April 21, 2018

Enough with the Chit-Chat

I recently read an article about cutting out the small talk at networking events. The author even mentions well-publicised events in which small talk was banned and eventually lead to the foundation of a No Small Talk dinners business in Hong Kong.

The concept is simple: whatever group has gathered for whatever reason can't speak about the usual mundane topics that tend to float around at such things. Sometimes hosts will provide a list of prompts for people to discuss, sometimes the format is more formalized (such as a Jefferson Dinner) but in every case, the basic rule is the same. Cut the chit-chat. Let's have an actual conversation.

This article I read ended with thirteen questions that could be asked in place of the usual, "So, where are you from?" and, "What do you do for a living?" These are more geared to networking events where there might be a lot of people comingling who don't necessarily know each other, but I quite liked them and thought that they might be a good icebreaker for the blog.

With that in mind, since I don't know who you are (beyond what my Google Analytics tells me) and you only get to see of me what I put out into the world to view, here are the thirteen questions along with the most straightforward answers I can provide. For what it's worth, I'm resisting the very powerful urge to be a smart-ass.

These are supposed to be conversation starters, so please don't hesitate to comment if you want to know more. Also, I'd love to read YOUR answers to the above questions. If comments aren't your thing, shoot me an email: potatochipmath [at] gmail [dot] com

  1. What's your story?

    • It's a pretty good one. I was born in Toronto and moved just a city block north of Toronto proper to the suburb of Thornhill. I played hockey growing up and had a bevy of jobs growing up: paperboy, busboy, video store clerk, summer camp counselor, and food guy in between the 9th and 10th holes at a country club. I graduated high school and made it into the University of Waterloo's Applied Physics cooperative education program where I would meet my future wife. I was not a model student, academically speaking, but I did manage to eek out a General Science degree. Jobs during that portion of my life included a short stint as a plant maintenance guy for a place that painted spoilers for the Chevy Cavalier, night crew at Canadian Tire, statistician at a steering wheel production company (Chrysler, I think), math learning assistant at Mohawk College, Physics Club Treasurer (unpaid), campus safety van driver, and waiter. I graduated and got a gig as a computer programmer and spent a few years doing that before switching companies and getting into software testing. I married my university girlfriend four years after we started dating and six years after we met. We bought a house had a kid and then moved across the province where we had another kid, moved across town, and then eventually back to where we live now (literally 500 meters away from where we were when we left). I started playing around with writing by blogging back in 2005 and even read some screenwriting books and took a screenwriting class. I wrote some content for this home trivia video game system that was a pretty neat gig. After moving back I met a few writers on Twitter and I started taking it more seriously. In 2011 I tried NaNoWriMo (National Novel Writing Month - write a 50,000+ word novel in 30 days) and failed miserably. I succeeded in four of the following five years and released my first novel, a non-fiction account of my family's journey with my daughter's scoliosis diagnosis, surgery and recovery, was released in January of this year. I have been with the same day-job company for almost nine years and in a variation of the job I'm currently doing (program manager) for almost six. My first fiction novel releases later this year and the first in a series of five fiction novels should hit stores late in 2019 or early 2020. I like golf, baseball, and NHL playoffs. I am a firm supporter of science, equality, and the Oxford comma.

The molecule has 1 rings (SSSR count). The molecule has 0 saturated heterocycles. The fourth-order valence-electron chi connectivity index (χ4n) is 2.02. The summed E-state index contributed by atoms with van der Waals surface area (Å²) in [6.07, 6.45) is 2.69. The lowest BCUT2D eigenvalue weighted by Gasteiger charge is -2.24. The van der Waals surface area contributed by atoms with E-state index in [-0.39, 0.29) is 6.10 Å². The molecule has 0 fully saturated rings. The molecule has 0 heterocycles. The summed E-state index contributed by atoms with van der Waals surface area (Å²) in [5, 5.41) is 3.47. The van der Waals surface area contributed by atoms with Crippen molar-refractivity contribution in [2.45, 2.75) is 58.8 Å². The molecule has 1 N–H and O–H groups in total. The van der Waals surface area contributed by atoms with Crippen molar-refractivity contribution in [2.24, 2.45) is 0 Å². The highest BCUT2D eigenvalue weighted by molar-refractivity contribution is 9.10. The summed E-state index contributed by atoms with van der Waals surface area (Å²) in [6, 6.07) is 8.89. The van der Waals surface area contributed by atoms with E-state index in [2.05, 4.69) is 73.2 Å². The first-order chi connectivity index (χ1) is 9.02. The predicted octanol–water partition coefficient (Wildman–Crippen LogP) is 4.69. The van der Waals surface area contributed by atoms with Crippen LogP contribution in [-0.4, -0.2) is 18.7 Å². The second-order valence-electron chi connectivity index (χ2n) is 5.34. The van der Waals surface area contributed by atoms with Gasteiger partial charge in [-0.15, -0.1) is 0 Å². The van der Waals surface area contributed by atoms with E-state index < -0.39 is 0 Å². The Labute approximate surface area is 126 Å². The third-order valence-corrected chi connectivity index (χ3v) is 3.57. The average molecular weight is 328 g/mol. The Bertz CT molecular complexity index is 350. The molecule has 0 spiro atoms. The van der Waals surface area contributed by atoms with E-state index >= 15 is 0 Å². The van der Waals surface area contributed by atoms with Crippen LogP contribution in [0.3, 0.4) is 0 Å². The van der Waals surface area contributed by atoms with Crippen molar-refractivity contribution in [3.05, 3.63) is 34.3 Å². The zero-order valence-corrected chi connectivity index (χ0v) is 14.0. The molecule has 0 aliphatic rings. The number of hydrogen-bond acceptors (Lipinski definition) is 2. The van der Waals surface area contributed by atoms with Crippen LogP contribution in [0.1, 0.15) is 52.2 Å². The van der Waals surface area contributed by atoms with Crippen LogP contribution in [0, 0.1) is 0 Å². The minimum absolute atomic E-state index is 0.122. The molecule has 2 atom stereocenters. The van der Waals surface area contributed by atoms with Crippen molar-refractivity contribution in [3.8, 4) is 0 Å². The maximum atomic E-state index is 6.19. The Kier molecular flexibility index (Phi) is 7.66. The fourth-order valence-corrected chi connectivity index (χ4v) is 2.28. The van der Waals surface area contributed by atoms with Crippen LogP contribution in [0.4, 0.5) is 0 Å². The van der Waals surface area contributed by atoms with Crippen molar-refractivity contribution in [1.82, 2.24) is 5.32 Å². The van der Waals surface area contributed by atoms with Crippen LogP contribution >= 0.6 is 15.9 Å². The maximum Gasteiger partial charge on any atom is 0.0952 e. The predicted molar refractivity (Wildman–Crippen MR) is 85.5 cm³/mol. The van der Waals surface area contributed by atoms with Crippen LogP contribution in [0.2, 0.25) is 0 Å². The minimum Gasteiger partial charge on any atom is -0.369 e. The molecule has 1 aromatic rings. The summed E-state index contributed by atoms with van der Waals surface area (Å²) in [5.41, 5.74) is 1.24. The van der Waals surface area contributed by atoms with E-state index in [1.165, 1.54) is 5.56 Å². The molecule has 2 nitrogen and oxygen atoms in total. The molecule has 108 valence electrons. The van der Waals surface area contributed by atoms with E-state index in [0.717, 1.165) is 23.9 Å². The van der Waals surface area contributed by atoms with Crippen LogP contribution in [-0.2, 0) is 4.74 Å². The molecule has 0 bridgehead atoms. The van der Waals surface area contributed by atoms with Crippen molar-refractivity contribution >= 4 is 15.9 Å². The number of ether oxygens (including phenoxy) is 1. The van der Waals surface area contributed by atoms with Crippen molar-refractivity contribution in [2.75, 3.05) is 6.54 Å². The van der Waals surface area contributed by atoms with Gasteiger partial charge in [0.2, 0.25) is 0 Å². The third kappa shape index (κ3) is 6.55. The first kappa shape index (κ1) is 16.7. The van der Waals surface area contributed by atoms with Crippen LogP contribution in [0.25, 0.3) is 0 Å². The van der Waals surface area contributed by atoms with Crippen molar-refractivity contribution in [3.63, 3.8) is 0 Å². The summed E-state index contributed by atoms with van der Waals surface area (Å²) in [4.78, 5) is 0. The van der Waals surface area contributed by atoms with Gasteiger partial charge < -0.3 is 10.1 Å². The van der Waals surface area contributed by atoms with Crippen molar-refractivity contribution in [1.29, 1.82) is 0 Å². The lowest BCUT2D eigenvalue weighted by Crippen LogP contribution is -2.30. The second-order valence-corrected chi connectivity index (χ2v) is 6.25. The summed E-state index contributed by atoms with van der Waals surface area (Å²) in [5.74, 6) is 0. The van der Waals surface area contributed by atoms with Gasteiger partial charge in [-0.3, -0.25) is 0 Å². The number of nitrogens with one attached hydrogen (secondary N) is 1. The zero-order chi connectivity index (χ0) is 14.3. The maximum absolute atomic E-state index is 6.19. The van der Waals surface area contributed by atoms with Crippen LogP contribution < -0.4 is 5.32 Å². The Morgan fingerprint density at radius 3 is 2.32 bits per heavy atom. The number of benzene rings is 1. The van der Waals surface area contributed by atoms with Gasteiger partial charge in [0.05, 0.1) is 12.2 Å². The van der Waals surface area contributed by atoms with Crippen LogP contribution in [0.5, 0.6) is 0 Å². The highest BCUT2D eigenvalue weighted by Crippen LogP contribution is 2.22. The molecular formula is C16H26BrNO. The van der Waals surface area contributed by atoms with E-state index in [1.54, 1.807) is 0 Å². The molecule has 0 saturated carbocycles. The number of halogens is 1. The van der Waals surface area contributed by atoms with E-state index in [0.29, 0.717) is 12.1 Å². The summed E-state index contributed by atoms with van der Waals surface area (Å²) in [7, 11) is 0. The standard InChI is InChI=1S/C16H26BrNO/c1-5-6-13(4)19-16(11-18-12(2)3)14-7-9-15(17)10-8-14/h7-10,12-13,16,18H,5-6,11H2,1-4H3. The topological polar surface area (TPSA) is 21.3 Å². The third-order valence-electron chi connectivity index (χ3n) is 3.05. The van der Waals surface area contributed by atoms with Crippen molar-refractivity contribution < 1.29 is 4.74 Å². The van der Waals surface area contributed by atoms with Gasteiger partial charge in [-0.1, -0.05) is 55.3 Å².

2. What's the most expensive thing you've ever stolen?

    • Heh. I'm not sure I'd be asking this question to anyone ever. Thankfully for me, I don't have much of a track record of stealing stuff. That said, I am an imperfect human but I'm also not a fan of self-incrimination so I'm taking a pass on this one.  

  3. What is your present state of mind?

    • Tired. That's pretty much my constant state of mind. I'm also in between novels at the moment. Well, I should be writing the next one but am avoiding it right now, because I can't seem to find my mojo. It's probably close to 90% done, 80% at the worst, and I just can't seem to find the stuff required to finish the damn thing. So that has me frustrated as well as a little depressed. The more I write (or try to) the more I am beginning to understand why Hemingway enjoyed the drink as much as he did. 

  4. What absolutely excites you right now? 

    • Writing. I know I just mentioned how I'm short on mojo and it has me depressed and frustrated, but there are those moments when the muse graces me with her presence and magic happens. Those moments excite me. When the words flow effortlessly everything is better.


  5. What book has influenced you the most?